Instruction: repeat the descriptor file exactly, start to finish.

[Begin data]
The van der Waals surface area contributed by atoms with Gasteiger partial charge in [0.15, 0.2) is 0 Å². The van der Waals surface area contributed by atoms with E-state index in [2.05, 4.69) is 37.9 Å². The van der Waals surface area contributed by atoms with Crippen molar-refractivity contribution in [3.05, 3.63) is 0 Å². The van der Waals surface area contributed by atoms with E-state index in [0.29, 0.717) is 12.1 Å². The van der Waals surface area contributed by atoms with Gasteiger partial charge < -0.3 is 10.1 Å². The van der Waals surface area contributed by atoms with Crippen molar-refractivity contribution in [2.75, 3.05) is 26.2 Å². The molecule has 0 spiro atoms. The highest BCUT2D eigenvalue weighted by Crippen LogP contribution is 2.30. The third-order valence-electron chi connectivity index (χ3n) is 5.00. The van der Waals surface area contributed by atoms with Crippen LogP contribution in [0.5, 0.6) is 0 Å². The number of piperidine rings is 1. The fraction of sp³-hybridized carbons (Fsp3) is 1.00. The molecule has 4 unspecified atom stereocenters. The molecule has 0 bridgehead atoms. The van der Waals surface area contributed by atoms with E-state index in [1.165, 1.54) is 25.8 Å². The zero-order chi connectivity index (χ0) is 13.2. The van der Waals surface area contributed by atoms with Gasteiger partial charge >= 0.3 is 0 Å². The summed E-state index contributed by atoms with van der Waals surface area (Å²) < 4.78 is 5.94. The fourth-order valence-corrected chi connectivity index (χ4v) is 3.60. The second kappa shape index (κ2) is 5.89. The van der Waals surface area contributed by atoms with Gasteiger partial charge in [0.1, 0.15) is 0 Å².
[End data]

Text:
The van der Waals surface area contributed by atoms with Gasteiger partial charge in [0.15, 0.2) is 0 Å². The van der Waals surface area contributed by atoms with E-state index in [2.05, 4.69) is 37.9 Å². The van der Waals surface area contributed by atoms with Crippen molar-refractivity contribution in [3.05, 3.63) is 0 Å². The van der Waals surface area contributed by atoms with E-state index in [0.29, 0.717) is 12.1 Å². The van der Waals surface area contributed by atoms with Gasteiger partial charge < -0.3 is 10.1 Å². The van der Waals surface area contributed by atoms with Crippen molar-refractivity contribution in [2.75, 3.05) is 26.2 Å². The molecule has 0 spiro atoms. The highest BCUT2D eigenvalue weighted by Crippen LogP contribution is 2.30. The third-order valence-electron chi connectivity index (χ3n) is 5.00. The van der Waals surface area contributed by atoms with Crippen LogP contribution in [0.5, 0.6) is 0 Å². The number of piperidine rings is 1. The fraction of sp³-hybridized carbons (Fsp3) is 1.00. The molecule has 4 unspecified atom stereocenters. The molecule has 0 bridgehead atoms. The van der Waals surface area contributed by atoms with E-state index in [1.165, 1.54) is 25.8 Å². The zero-order chi connectivity index (χ0) is 13.2. The van der Waals surface area contributed by atoms with Gasteiger partial charge >= 0.3 is 0 Å². The summed E-state index contributed by atoms with van der Waals surface area (Å²) < 4.78 is 5.94. The fourth-order valence-corrected chi connectivity index (χ4v) is 3.60. The second kappa shape index (κ2) is 5.89. The van der Waals surface area contributed by atoms with Gasteiger partial charge in [0.1, 0.15) is 0 Å².